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Jake rides his bike for the first

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Jake rides his bike for the first [#permalink] New post 19 Aug 2017, 08:13
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Question Stats:

88% (03:11) correct 11% (00:00) wrong based on 9 sessions


Jake rides his bike for the first \(\frac{2}{3}\) of the distance from home to school, traveling at 10 miles per hour. He then walks the remaining \(\frac{1}{3}\) of the distance at 3 miles per hour. If his total trip takes 40 minutes, how many miles is it from Jake's home to his school?

A. \(\frac{5}{4}\)

B. \(\frac{15}{4}\)

C. 5

D. 6

E. 10
[Reveal] Spoiler: OA

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Re: Jake rides his bike for the first [#permalink] New post 28 Aug 2017, 15:00
Expert's post
Carcass wrote:
Jake rides his bike for the first \(\frac{2}{3}\) of the distance from home to school, traveling at 10 miles per hour. He then walks the remaining \(\frac{1}{3}\) of the distance at 3 miles per hour. If his total trip takes 40 minutes, how many miles is it from Jake's home to his school?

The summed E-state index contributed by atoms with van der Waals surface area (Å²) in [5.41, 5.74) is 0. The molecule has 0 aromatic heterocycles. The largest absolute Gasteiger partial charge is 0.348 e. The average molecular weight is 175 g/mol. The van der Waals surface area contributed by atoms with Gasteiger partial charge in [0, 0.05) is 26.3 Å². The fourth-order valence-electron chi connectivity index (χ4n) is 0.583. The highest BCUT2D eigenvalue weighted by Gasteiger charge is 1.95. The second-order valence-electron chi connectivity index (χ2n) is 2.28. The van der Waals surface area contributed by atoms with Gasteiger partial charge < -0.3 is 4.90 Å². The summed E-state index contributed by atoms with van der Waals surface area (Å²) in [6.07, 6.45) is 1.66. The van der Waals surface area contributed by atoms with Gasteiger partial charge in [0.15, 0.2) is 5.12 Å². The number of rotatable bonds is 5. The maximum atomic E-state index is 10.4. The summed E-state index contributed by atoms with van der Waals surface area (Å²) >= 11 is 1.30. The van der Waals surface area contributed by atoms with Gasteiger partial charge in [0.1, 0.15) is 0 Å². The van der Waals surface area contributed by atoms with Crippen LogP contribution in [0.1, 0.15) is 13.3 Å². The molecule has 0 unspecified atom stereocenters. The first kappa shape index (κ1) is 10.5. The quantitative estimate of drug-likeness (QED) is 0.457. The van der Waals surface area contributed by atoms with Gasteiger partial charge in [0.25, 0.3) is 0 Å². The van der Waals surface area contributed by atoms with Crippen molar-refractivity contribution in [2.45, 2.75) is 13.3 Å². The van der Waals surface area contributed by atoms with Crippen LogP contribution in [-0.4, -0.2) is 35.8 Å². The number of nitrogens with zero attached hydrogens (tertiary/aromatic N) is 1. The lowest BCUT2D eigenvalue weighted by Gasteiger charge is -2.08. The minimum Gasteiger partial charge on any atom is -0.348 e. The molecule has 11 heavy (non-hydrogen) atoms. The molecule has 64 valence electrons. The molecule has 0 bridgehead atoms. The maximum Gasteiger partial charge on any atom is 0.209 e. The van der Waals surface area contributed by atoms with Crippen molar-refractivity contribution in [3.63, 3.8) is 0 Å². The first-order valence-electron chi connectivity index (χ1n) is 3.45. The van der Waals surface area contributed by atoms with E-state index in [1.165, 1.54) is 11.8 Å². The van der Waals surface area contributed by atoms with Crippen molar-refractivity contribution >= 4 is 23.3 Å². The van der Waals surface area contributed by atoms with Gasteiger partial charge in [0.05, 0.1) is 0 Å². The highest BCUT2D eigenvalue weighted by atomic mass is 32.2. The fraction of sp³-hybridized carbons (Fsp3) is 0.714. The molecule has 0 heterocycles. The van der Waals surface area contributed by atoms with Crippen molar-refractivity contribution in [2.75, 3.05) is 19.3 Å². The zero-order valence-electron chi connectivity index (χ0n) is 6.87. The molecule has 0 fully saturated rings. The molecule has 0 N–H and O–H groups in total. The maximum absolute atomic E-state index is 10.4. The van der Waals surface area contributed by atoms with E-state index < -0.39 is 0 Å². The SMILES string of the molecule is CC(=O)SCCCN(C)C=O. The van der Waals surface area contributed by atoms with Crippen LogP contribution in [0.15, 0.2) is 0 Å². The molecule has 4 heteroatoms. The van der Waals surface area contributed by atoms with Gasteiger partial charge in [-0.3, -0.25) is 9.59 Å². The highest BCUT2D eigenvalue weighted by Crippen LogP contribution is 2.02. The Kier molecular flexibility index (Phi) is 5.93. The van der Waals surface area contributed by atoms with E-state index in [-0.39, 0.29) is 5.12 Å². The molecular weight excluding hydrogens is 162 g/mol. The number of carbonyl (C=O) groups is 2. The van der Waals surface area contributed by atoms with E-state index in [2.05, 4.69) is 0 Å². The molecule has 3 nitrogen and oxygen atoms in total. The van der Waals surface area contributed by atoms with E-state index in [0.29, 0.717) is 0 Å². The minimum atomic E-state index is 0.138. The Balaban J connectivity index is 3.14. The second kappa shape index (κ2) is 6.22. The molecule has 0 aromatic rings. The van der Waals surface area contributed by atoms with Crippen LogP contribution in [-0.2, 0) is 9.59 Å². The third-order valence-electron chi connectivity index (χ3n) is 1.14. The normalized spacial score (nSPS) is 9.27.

A. \(\frac{5}{4}\)

B. \(\frac{15}{4}\)

C. 5

D. 6

E. 10


Let's start with a word equation.

(time spent on bike) + (time spent walking) = 2/3 hours (= 40 minutes)

Let D = total distance (in miles) from home to school
So, Jake rode his bike for a distance of (2/3)D miles, which equals 2D/3 miles
Then Jake walked for a distance of (1/3)D miles, which equals D/3 miles

Time = distance/rate

So, we can write: (2D/3)/10 + (D/3)/3 = 2/3
Multiply both sides by 30 to get: 6D/3 + 10D/3 = 60/3
Multiply both sides by 3 to get: 6D + 10D = 60
Simplify: 16D = 60
Solve: D = 60/16 = 30/8 = 15/4

Answer:
[Reveal] Spoiler:
B


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Re: Jake rides his bike for the first   [#permalink] 28 Aug 2017, 15:00
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